WASHINGTON _ Legal experts reviewing new information from Paula Jones' lawyers say the material may not provide much ammunition for her civil suit against President Clinton, but could eventually prove more relevant to Kenneth Starr's criminal investigation.
The Jones lawyers on Friday detailed at great length alleged attempts to cover up Clinton's sexual past, including job offers and hush money _ all of which could be of interest to independent counsel Starr in his investigation.
And sworn testimony by other women claiming sexual encounters with Clinton could be part of a report submitted by Starr if he decides to send Clinton material to the House of Representatives.
At the same time, these experts said the volumes of documents did not particularly strengthen Jones' own sexual harassment lawsuit.
"The Jones papers seemed more relevant to the Lewinsky allegations than to the defense of their own case," said Michael Zeldin, a former career federal prosecutor. "I was surprised at the paucity of evidence to support her allegations. They haven't come up with anybody but the usual suspects. The one bad thing for Clinton was the allegations of a pattern of obstruction."
The Jones attorneys included in their filings allegations that Clinton, White House aide Bruce Lindsey and a former Arkansas trooper tried to keep individuals quiet in Jones' case. In some cases, jobs were offered, in others hush money, according to depositions in the case.
Starr is investigating whether the president had an affair with former intern Monica Lewinsky and sought to cover it up.
Zeldin said Jones' own case has problems because there was only a single act of unwanted sexual advancement and that's "one word against another." None of the other women cited in the documents fit Mrs. Jones' claim: that she was denied proper raises and promotions for rejecting Clinton.
Zeldin said the case of Kathleen Willey is the strongest allegation of a parallel case to Jones, because Willey testified that Clinton made an unwanted sexual advance when the two of them were alone,.
But there are differences, too. Willey, who was a volunteer, went to see Clinton about a paid job. Jones says Clinton had a trooper summon her to his hotel room where he asked her to perform a sex act.
"There's a parallel but ... the chances for misinterpretation are greater in the Willey case," said former Justice Department prosecutor Barbara Nicastro. She said Willey approached Clinton while "overly distraught" about her family finances, "and behavior that could be questionable might have been mistaken. You have a hysterical woman, you may kiss her on cheek and say everything's going to be cool."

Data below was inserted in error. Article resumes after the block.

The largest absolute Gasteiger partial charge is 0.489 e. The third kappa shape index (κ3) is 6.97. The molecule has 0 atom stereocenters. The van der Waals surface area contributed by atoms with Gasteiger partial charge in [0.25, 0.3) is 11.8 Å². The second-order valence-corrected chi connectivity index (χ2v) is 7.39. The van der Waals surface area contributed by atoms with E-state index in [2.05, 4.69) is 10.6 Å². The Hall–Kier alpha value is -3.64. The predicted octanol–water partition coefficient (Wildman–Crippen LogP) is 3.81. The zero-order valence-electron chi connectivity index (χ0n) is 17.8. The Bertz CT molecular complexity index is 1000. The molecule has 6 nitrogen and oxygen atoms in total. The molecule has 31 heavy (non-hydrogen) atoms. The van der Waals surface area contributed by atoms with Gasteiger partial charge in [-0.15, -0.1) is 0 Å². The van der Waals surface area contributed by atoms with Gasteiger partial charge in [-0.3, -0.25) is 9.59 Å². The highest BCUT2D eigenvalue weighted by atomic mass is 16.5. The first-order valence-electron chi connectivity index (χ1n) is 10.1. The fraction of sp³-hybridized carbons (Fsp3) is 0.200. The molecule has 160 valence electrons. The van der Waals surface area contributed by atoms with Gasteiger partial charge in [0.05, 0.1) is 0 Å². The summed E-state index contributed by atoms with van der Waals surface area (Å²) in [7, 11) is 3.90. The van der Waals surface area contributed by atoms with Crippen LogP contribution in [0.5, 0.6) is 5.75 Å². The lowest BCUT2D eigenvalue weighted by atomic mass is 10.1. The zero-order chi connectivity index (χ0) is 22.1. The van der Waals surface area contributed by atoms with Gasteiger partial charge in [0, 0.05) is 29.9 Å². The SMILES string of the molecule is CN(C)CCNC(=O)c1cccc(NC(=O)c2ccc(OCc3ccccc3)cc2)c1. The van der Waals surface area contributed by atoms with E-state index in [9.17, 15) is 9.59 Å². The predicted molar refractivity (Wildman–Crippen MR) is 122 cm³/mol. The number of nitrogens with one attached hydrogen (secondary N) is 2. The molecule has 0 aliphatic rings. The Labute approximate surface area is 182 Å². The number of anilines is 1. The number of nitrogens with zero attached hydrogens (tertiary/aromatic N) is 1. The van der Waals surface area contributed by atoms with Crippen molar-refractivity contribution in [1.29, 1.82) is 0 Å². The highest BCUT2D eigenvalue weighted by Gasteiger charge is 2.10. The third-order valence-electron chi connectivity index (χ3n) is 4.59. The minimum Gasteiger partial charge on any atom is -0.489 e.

Clinton said in his deposition that he may have kissed Mrs. Willey on the forehead to console her.
Zeldin, commenting on the strength of the Jones case, said, "It almost seems like they're saying 'We don't have any evidence of our claim, just hints of it,"' said Zeldin. "They're saying this guy (Clinton) threatened everyone in the case and that's why we don't have more witnesses."
In their legal papers, the Jones lawyers contended that Lindsey contacted Linda Tripp, after she observed Kathleen Willey emerge disheveled from her meeting with Clinton. He tried to convince her "to change her account and, if necessary, her testimony ... ." the Jones lawyers said.
The Jones lawyers submitted depositions in which:
Witnesses testified that at Clinton's direction, Buddy Young, the former supervisor of Clinton's security detail, threatened to "destroy" three troopers if they spoke out about his sexual liaisons.
Clinton lawyer M. Samuel Jones III was quoted by another lawyer as saying Jones' job in 1992 was to hunt down women who were claiming that they had affairs with Clinton and pay them hush money to "make them go away." Jones labeled the account as "totally untrue."
Dolly Kyle Browning testified she had a long sexual affair with Clinton, and was contacted by Lindsey, threatening to "destroy her" if she told the truth. Clinton has denied an affair with her.
As the Jones and Lewinsky cases churn on, House Republicans are signaling their interest in a broad inquiry if Starr turns over information for an impeachment inquiry. Such an inquiry could reach far beyond the Lewinsky matter.
David Yellen, a law professor at Hofstra University, said that if Starr makes a report to the House, "He could say, 'We don't have a smoking gun that anyone encouraged Lewinsky to lie, but look, he did just that kind of thing with other women.' If they were going to go forward with impeachment, you can bet those allegations would be explored by the House Judiciary Committee."
Joseph Aronica, a former federal prosecutor, said that it's possible the cover-up material, if true, could benefit the Jones lawyers.
"They're attempting to corroborate (Jones' story), so they're showing a pattern of activity with others," he said. "Then, if they can show there was a cover-up to be quiet about it, that's another step to show it's close to an admission (by the Clinton camp). Why else would anyone go through an effort or attempt to get people not to cooperate?"
Monroe Freedman, like Yellen a law professor at Hofstra University, said he thinks the Jones lawyers released so much inflammatory information that they were sending a message they aren't interested in settling the case.
"I was a little surprised they had chosen to explode the bomb rather than keep it in their arsenal," Freedman said. "If I read anything into it, it would be they are not optimistic about settlement possibilities. Their counter in settlement talks would be, 'You don't want this stuff all over the front page." Now it is, and there's nothing to bargain with."